On Friday, June 12, the Supreme Court of Texas issued nine opinions. Three of them announced or clarified fundamental principles of fairly broad application.

Zorrilla v. Aypco Construction II, LLC
Supreme Court of Texas, No. 14-0067 (June 12, 2015)
Opinion by Justice Guzman
In Zorrilla, the Court held unanimously that the statutory cap on exemplary damages, TEX. CIV. PRAC. & REM CODE § 41.008(b), is not a “matter constituting an avoidance or affirmative defense” that must be pleaded under Rule of Civil Procedure 94. The Courts of Appeals were evenly divided on this “marquee issue.” But, the Supreme Court explained, “the hallmark characteristic of [both an avoidance and an affirmative defense] is that the burden of proof is on the defendant to present sufficient evidence to establish the defense and obtain the requisite jury finding.” The statutory cap, by contrast, “does not require proof” but “applies automatically when invoked.” So, by raising the cap in her motion for new trial, Zorrilla “timely claimed the protection of” the cap, even though she had not pleaded it.

Austin v. Kroger Texas, L.P.
Supreme Court of Texas, No. 14-0216 (June 12, 2015)
Opinion by Justice Boyd
Answering a question certified to it by the Fifth Circuit, the Court held in Austin that, subject to two exceptions not applicable here (the “criminal-activity” and “necessary-use” exceptions), a land owner sued for premises liability “has no duty to warn an invitee of hazards that are open and obvious or known to the invitee,” or otherwise to make the premises safe from such hazards. The question, which focused on duty and not liability, arose in the worker’s compensation context, when an employee was injured in the course of remedying a dangerous situation on his employer’s premises that the employee admittedly knew about and knew to be dangerous. But the Court confirmed that its decision applied to “the premises-liability duties of landowners to invitees generally.” The opinion includes a thorough exploration of premises-liability duty in situations of obvious or known hazards, the exceptions to the general rule limiting that duty, and the distinction between duty and liability.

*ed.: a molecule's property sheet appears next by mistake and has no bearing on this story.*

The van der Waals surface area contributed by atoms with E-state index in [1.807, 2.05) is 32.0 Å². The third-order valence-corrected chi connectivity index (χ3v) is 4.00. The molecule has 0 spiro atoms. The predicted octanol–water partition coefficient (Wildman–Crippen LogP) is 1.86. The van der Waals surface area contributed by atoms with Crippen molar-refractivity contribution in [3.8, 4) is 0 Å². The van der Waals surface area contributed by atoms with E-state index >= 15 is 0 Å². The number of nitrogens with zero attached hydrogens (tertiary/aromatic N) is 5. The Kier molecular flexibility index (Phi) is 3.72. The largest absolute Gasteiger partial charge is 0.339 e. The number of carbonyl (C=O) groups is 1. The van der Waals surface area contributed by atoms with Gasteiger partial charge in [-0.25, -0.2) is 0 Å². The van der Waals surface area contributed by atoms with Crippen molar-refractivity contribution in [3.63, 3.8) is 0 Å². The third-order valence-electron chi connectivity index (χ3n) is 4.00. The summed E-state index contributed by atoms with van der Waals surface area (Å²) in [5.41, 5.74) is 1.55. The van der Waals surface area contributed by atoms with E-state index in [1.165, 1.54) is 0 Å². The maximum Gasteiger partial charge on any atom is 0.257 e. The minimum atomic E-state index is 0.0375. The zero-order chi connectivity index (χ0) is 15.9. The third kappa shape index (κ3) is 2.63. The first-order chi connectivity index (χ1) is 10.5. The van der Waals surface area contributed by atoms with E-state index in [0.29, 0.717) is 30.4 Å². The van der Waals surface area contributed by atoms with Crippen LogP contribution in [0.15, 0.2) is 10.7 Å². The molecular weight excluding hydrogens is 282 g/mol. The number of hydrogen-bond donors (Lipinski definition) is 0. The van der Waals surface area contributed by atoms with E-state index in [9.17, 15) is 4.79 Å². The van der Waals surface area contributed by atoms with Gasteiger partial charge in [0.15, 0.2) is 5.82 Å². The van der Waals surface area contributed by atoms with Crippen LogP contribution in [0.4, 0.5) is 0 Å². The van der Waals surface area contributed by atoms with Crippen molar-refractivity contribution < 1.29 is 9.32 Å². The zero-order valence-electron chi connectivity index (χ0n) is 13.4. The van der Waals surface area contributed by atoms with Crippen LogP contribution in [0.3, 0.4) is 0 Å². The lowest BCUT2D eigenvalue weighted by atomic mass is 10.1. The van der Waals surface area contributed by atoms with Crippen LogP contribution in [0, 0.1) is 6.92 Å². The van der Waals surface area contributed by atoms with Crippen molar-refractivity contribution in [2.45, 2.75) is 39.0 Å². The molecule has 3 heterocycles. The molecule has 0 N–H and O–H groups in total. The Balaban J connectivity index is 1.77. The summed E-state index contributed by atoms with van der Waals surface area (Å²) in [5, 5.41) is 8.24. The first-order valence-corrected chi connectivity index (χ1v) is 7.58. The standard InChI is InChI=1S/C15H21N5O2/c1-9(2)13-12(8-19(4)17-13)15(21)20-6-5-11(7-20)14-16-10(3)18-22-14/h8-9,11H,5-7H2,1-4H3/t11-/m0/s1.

Valdez v. Hollenbeck
Supreme Court of Texas, No. 13-0709 (June 12, 2015)
Opinion by Justice Guzman
Valdez addressed the deadline for heirs to seek relief when they discover wrongdoing in connection with a probate estate. In 2003, more than a decade after an estate was closed, the heirs learned the estate had been significantly undervalued, due largely to the misconduct of a Bexar County probate clerk who was pilfering assets and the estate administrator’s failure to report the true value of all the estate’s assets. The heirs took some action within two years of learning that information, but they waited another year to file a bill of review to re-open the estate to pursue claims against the administrator and his surety. The defendants argued the bill of review was time barred. The Supreme Court held the deadline for filing any bill of review, statutory or equitable, is two years from the date of the probate court’s judgment, as prescribed in former § 31 of the Texas Probate Code (now, Estates Code §§ 55.251 & -.252), not the four-year deadline in the residual statute of limitations, § 16.051 of the Civil Practice & Remedies Code. The heirs argued the deadline was tolled by fraud and the discovery rule. Although the Court discussed both tolling rules—noting the discovery rule was disfavored in probate matters—it ultimately found it unnecessary to resolve their applicability here, because the heirs had waited more than two years after learning of the apparent fraud to file their bill of review. And so their two-year clock had run out, even if its start had been tolled, as they suggested.